Question and Answer Series: Innovators Utilize Highly Accurate Weather Modeling to Conserve Water
This is the third entry in a Q&A series written in collaboration with Securing Water for Food: A Grand Challenge in Development. Innovators whose designs reduce water use in farming answered questions about their efforts to transform farming methods.
This post features Ignitia, a highly accurate weather model that helps farmers to sow, fertilize and harvest at the optimum time, manage their daily activities, improve crop yields and optimize food production. Below, Lizzi Merrill, Project Manager at Ignitia, answers questions regarding the weather model. This Q&A references our previous entries surrounding Aybar Engineering's Broad Bed Furrow Maker (BBM) and Groasis Tech's Waterboxx.
1) First tell us a bit about why you decided to create the service that you are now marketing.
Ignitia was founded by a team of meteorologists and climate researchers. We realized that there was an incredible amount of detailed satellite data around the equator, yet the weather forecasts for the region were woefully inaccurate. As scientists, this sparked our interest—here was a problem we uniquely had the tools to solve. We then moved to Ghana and spent the next several years developing and improving a weather forecasting model for the region.
Nearly every industry needs weather forecasts, and while living in West Africa, we realized the critical importance of agriculture for the region and the huge economic and social impact an innovation such as ours could have. Once we had a working model (twice as accurate as current forecasts for the region, though we are still constantly improving our accuracy), we combined with emerging market experts to ensure that we could then use these forecasts to reach the people that needed it most: small-scale farmers and their families.
2) How does the innovation contribute to water savings?
Ninety-six percent of agriculture in sub-Saharan Africa is rain-fed. Our weather forecasting model allows small-scale farmers to time their activities around rainfall, reducing risk and increasing the efficiency of inputs. Our seasonal forecasts also allow farmers to make longer-term plans, such as when and what to plant. This reduces the likelihood of planting too early, which would mean they could lose their entire yield, or harvesting too late, which would mean unexpected rains could damage crops and quality.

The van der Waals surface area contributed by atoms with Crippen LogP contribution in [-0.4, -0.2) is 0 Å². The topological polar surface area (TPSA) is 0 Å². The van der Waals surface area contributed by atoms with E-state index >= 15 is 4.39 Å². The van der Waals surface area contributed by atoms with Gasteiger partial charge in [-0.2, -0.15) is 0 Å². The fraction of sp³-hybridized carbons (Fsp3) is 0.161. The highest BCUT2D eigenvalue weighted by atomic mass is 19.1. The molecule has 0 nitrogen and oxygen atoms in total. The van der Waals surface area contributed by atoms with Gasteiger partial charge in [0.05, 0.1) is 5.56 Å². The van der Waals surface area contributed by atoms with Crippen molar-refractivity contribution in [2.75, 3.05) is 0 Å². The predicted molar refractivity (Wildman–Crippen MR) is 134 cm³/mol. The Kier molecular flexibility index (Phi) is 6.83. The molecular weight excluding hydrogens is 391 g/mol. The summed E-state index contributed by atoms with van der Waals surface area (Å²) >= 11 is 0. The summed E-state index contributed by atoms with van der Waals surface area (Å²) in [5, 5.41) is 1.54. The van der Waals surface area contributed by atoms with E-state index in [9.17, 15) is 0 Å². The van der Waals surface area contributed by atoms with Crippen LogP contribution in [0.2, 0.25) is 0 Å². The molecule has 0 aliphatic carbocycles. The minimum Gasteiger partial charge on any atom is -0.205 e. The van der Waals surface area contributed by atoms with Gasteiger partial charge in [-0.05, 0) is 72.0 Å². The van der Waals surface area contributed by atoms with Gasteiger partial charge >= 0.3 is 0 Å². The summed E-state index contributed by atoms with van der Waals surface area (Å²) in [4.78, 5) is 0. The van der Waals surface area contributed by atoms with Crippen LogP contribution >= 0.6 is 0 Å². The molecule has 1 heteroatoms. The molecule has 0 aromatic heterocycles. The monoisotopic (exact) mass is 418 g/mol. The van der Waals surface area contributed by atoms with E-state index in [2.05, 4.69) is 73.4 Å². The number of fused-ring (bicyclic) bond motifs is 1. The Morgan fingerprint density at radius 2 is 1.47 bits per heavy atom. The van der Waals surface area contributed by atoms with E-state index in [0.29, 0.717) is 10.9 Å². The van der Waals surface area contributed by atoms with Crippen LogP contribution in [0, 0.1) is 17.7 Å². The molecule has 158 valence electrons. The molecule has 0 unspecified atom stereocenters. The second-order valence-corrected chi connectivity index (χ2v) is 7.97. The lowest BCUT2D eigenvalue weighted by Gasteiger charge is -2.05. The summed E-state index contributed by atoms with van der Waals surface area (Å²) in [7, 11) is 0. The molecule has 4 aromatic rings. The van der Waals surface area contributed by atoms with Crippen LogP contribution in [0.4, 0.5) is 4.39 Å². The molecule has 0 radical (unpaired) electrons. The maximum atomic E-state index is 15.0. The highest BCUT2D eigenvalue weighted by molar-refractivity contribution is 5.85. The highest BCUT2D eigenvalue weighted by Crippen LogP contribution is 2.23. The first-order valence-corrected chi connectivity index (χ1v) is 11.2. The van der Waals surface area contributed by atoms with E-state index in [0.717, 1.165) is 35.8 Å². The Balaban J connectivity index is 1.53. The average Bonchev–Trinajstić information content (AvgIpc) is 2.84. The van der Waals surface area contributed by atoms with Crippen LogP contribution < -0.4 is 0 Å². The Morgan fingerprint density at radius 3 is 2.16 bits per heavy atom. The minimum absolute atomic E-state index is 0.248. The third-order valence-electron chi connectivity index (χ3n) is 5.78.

3) Building a social enterprise that benefits the marketplace, your company bottom line, and the social good is gaining ground in the international development space. What advice would you give to others trying to break into social enterprises that you wish you had before you started?
Building a social enterprise is exactly like building a business. You must design your business model so that your social impacts increase as your profit does, whether that means you function as a social enterprise or a business with an NGO component, or whether you scale rapidly or grow more organically over time. You won't succeed (and therefore won't have any social impact) unless you focus on your bottom line.
Graphic: Ignitia.se. The weather modeling system uses data gathered through satellites to consistently deliver highly accurate weather predictions to individuals.
4) Tell us what your next steps are: How can Agrilinks community members benefit from your work and/or help advance the use of your product?
We are always open to collaborating with innovators operating in the tropics. We have found that weather forecasts and other agricultural innovations go hand-in-hand, and we can operate as a value-add for other projects and companies. This is particularly true for companies and organizations with a large ground presence already. Our tech is easily scalable, so we can plug into existing projects, provide huge benefits and increase efficacy of our partners' technology and projects with little-to-no extra expenses.
Securing Water for Food is soon to announce its fourth global call for innovations. You can find out more and sign up for updates at www.securingwaterforfood.org/4thcall